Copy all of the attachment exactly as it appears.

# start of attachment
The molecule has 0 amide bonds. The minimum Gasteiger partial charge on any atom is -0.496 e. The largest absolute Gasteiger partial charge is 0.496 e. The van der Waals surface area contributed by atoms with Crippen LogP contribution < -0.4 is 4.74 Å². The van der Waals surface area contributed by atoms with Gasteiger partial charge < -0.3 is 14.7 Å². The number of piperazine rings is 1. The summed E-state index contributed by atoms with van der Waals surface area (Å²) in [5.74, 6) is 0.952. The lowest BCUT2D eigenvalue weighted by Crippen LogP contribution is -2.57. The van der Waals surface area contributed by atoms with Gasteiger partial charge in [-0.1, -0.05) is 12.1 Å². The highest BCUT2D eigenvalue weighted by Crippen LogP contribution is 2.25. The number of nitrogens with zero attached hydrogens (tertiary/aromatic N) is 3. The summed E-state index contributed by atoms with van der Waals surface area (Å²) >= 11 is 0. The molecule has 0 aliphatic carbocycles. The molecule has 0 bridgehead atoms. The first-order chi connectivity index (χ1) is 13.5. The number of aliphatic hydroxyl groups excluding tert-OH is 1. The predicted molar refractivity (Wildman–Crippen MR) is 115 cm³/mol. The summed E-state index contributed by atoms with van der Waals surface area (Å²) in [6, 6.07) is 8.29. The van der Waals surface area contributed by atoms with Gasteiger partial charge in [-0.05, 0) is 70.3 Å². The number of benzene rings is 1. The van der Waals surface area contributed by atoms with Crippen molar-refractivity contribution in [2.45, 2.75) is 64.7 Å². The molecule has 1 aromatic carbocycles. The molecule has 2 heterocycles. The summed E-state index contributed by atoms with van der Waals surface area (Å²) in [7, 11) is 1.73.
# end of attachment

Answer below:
The molecule has 0 amide bonds. The minimum Gasteiger partial charge on any atom is -0.496 e. The largest absolute Gasteiger partial charge is 0.496 e. The van der Waals surface area contributed by atoms with Crippen LogP contribution < -0.4 is 4.74 Å². The van der Waals surface area contributed by atoms with Gasteiger partial charge < -0.3 is 14.7 Å². The number of piperazine rings is 1. The summed E-state index contributed by atoms with van der Waals surface area (Å²) in [5.74, 6) is 0.952. The lowest BCUT2D eigenvalue weighted by Crippen LogP contribution is -2.57. The van der Waals surface area contributed by atoms with Gasteiger partial charge in [-0.1, -0.05) is 12.1 Å². The highest BCUT2D eigenvalue weighted by Crippen LogP contribution is 2.25. The number of nitrogens with zero attached hydrogens (tertiary/aromatic N) is 3. The summed E-state index contributed by atoms with van der Waals surface area (Å²) >= 11 is 0. The molecule has 0 aliphatic carbocycles. The molecule has 0 bridgehead atoms. The first-order chi connectivity index (χ1) is 13.5. The number of aliphatic hydroxyl groups excluding tert-OH is 1. The predicted molar refractivity (Wildman–Crippen MR) is 115 cm³/mol. The summed E-state index contributed by atoms with van der Waals surface area (Å²) in [6, 6.07) is 8.29. The van der Waals surface area contributed by atoms with Gasteiger partial charge in [-0.05, 0) is 70.3 Å². The number of benzene rings is 1. The van der Waals surface area contributed by atoms with Crippen molar-refractivity contribution in [2.45, 2.75) is 64.7 Å². The molecule has 1 aromatic carbocycles. The molecule has 2 heterocycles. The summed E-state index contributed by atoms with van der Waals surface area (Å²) in [7, 11) is 1.73.